World shares mixed, futures advance after Wall Street retreat

AP – World shares were mixed yesterday, with European benchmarks and United States (US) futures mostly higher despite an overnight retreat on Wall Street.

Stocks rose yesterday in London, Paris and Tokyo but fell in Frankfurt and Shanghai.

The United Kingdom (UK) economy officially fell into recession after official figures showed it contracting by a record 20.4 per cent in the second quarter as a result of lockdown measures put in place to counter the pandemic.

The quarterly update was the worst since records began in 1955, the Office for National
Statistics said.

Still, Britain’s FTSE 100 gained 0.7 per cent to 6,196.71, while the CAC 40 in Paris edged 0.3 per cent higher, to 5,042.72.

Germany’s DAX slipped 0.1 per cent to 12,939.74.

Concerns over fresh waves of new coronavirus infections are gaining traction with a resurgence of cases in Germany and other European countries.

Germany has been lauded for keeping the pandemic under control for a long time, but the easing of measures and the return of travellers have in recent weeks lead to an uptick of infections.

A man photographs an electronic stock board showing Japan’s Nikkei 225 index at a securities firm in Tokyo. PHOTO: AP

Germany’s Robert Koch-Institute, which tracks the coronavirus, registered 1,226 new infections yesterday. That is the highest number since early May.

US futures advanced despite a late slide in big technology companies on Tuesday that left indexes broadly lower, breaking a seven-day winning streak for the S&P 500.

The future for the S&P 500 gained 0.7 per cent to 3,351.70 while the contract for the Dow Industrials jumped 0.9 per cent to 27,865.00.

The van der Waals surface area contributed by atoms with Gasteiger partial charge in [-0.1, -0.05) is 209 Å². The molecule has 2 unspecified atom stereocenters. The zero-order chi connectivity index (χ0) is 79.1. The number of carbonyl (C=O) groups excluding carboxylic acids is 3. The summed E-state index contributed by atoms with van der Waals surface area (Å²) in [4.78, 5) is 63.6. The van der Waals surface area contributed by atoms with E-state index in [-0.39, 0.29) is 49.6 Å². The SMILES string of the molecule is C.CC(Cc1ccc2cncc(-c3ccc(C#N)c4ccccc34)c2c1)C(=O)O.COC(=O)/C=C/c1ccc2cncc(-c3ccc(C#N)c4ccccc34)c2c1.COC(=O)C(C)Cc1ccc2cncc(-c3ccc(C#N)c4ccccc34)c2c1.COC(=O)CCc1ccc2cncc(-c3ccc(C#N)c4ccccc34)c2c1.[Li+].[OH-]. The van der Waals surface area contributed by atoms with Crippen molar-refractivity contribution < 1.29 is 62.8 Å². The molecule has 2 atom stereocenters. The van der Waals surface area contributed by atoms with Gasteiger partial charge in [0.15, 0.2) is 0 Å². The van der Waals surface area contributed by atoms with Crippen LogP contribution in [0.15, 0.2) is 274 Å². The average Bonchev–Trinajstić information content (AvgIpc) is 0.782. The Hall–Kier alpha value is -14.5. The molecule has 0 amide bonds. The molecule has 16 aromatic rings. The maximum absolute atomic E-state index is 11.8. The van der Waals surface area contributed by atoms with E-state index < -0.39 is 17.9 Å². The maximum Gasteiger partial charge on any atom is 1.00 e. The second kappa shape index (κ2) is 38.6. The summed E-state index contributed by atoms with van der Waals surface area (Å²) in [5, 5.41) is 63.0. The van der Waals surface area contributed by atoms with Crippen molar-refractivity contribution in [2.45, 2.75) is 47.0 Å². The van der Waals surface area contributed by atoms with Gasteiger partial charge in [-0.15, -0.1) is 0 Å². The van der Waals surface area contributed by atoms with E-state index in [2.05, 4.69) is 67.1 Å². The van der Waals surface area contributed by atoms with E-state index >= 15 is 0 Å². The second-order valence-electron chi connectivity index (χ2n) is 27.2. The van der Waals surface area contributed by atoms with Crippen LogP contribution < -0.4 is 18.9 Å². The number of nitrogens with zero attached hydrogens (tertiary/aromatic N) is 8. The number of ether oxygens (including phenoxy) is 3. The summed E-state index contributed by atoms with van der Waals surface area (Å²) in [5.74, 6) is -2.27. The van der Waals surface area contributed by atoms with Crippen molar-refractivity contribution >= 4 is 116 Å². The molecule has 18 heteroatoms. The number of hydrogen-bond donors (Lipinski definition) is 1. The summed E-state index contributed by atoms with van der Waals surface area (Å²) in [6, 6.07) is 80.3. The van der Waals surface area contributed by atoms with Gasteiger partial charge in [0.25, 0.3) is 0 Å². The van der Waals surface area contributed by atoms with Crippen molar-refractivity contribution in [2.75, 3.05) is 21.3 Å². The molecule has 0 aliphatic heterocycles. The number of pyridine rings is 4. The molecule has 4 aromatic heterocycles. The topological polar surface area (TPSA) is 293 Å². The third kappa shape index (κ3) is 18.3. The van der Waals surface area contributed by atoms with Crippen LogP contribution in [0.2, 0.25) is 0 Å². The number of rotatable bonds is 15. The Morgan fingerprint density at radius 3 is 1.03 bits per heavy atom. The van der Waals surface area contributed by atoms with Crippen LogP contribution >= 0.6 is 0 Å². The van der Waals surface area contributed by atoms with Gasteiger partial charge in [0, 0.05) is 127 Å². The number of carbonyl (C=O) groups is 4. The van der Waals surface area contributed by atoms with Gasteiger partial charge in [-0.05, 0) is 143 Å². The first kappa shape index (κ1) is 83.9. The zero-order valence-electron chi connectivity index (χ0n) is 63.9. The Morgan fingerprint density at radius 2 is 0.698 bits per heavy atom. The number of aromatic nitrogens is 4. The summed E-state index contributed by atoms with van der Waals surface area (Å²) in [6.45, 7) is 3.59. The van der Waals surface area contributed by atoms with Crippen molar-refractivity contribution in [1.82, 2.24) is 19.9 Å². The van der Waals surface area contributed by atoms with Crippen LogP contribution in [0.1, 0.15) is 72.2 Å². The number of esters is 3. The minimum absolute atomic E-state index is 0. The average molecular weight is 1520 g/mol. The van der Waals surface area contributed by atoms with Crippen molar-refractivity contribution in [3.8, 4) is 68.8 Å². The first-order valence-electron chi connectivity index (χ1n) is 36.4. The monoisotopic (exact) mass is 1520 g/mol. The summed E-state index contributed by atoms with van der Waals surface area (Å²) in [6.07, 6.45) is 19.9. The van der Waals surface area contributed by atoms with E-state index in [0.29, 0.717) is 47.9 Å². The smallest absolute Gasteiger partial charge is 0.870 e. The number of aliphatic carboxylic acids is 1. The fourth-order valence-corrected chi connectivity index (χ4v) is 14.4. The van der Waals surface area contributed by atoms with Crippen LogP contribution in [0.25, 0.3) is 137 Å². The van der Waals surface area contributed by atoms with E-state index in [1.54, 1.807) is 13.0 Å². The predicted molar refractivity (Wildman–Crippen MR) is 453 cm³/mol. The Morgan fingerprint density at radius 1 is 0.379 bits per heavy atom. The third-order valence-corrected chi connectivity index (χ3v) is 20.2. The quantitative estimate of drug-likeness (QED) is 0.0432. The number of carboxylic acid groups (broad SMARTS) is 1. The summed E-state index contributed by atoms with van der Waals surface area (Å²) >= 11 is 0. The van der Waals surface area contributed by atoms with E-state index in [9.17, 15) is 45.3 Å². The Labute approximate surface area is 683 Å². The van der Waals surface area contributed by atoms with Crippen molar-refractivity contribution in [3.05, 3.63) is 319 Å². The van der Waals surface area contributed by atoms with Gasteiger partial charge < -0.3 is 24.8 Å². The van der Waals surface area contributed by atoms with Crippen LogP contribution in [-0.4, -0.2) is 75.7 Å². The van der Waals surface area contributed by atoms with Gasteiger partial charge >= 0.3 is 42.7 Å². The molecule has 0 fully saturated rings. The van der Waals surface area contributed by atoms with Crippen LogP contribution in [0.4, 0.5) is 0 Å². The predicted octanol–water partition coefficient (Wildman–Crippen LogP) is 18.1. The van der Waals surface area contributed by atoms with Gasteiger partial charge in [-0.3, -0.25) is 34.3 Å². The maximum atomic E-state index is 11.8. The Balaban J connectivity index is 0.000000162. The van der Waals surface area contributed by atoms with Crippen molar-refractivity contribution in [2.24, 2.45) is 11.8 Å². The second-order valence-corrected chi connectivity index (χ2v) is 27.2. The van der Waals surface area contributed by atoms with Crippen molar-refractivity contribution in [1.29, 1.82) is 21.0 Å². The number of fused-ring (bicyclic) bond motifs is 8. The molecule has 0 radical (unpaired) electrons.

In Asian trading, Tokyo’s Nikkei 225 gained 0.4 per cent to 22,843.96, while Hong Kong’s Hang Seng rebounded from early losses, surging 1.4 per cent to 24,228.10. In South Korea, the Kospi gained 0.6 per cent in a late comeback, closing at 2,432.35. The Shanghai Composite index lost 0.6 per cent to 3,319.27. Australia’s S&P/ASX 200 declined 0.1 per cent to 6,132.00.

A discouraging lack of progress on talks between Congress and the White House over more economic aid for the US economy dogged trading this week, analysts said.

“When you walk back the market’s expectations of an imminent fiscal deal, it is like poking the balloon with a straight pin as all semblance of near-term optimism gets immediately deflated,” Stephen Innes of AxiCorp said in a commentary.

Overnight’s reversal left the S&P 500 with a 0.8 per cent loss, ending its seven-day winning streak but leaving the benchmark within two per cent of the all-time high it set
in February.

The stunning turnaround from a nearly 34 per cent tumble in March, when the coronavirus pandemic sent stocks into a nosedive, shows investors gaining confidence from improved economic data and better-than-expected second-quarter corporate results.

Stocks are attractive compared with other assets thanks partly to unprecedented actions by the Federal Reserve and other central banks to stabilise markets by cutting interest rates and ramping up bond purchases.

Hopes are rising that the many pharmaceutical companies working on ways to treat COVID-19 will deliver a working vaccine in the coming months.

The yield on the 10-year Treasury rose to 0.65 per cent from 0.57 per cent late Monday, a big move.

The price of gold, which recently surpassed USD2,000 per ounce for the first time, bounced back after dropping nearly USD60 earlier in the day. It gained USD3.30 to USD1,949.60 per ounce.

Benchmark US crude oil for September delivery gained 42 cents to USD42.03 per barrel in electronic trading on the New York Mercantile Exchange. It fell 0.8 per cent to settle at USD41.61 per barrel on Tuesday. Brent crude oil for October delivery picked up 45 cents to USD44.95 per barrel.

In currency dealings, the US dollar bought JPY106.82, up from JPY106.51.

The euro weakened to USD1.1743 from USD1.1744.